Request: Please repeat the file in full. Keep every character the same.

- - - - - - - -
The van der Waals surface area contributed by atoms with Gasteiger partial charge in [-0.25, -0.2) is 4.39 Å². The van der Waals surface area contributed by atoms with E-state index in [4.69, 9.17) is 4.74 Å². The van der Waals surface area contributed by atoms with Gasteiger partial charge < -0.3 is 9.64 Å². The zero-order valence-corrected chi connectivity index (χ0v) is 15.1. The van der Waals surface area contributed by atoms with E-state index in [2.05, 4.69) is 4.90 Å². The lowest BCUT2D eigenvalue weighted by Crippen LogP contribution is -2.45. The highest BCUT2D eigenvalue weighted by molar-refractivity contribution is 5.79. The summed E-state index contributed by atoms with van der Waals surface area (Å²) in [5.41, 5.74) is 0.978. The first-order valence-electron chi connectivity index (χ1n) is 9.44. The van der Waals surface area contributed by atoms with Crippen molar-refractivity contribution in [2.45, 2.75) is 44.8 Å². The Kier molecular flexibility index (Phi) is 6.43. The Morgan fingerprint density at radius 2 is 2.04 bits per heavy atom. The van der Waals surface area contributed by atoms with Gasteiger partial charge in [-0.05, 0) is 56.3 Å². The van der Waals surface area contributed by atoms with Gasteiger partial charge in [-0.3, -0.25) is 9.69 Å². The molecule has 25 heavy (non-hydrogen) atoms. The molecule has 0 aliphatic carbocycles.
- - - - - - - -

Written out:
The van der Waals surface area contributed by atoms with Gasteiger partial charge in [-0.25, -0.2) is 4.39 Å². The van der Waals surface area contributed by atoms with E-state index in [4.69, 9.17) is 4.74 Å². The van der Waals surface area contributed by atoms with Gasteiger partial charge < -0.3 is 9.64 Å². The zero-order valence-corrected chi connectivity index (χ0v) is 15.1. The van der Waals surface area contributed by atoms with E-state index in [2.05, 4.69) is 4.90 Å². The lowest BCUT2D eigenvalue weighted by Crippen LogP contribution is -2.45. The highest BCUT2D eigenvalue weighted by molar-refractivity contribution is 5.79. The summed E-state index contributed by atoms with van der Waals surface area (Å²) in [5.41, 5.74) is 0.978. The first-order valence-electron chi connectivity index (χ1n) is 9.44. The van der Waals surface area contributed by atoms with Crippen molar-refractivity contribution in [2.45, 2.75) is 44.8 Å². The Kier molecular flexibility index (Phi) is 6.43. The Morgan fingerprint density at radius 2 is 2.04 bits per heavy atom. The van der Waals surface area contributed by atoms with Gasteiger partial charge in [-0.05, 0) is 56.3 Å². The van der Waals surface area contributed by atoms with Gasteiger partial charge in [-0.3, -0.25) is 9.69 Å². The molecule has 25 heavy (non-hydrogen) atoms. The molecule has 0 aliphatic carbocycles.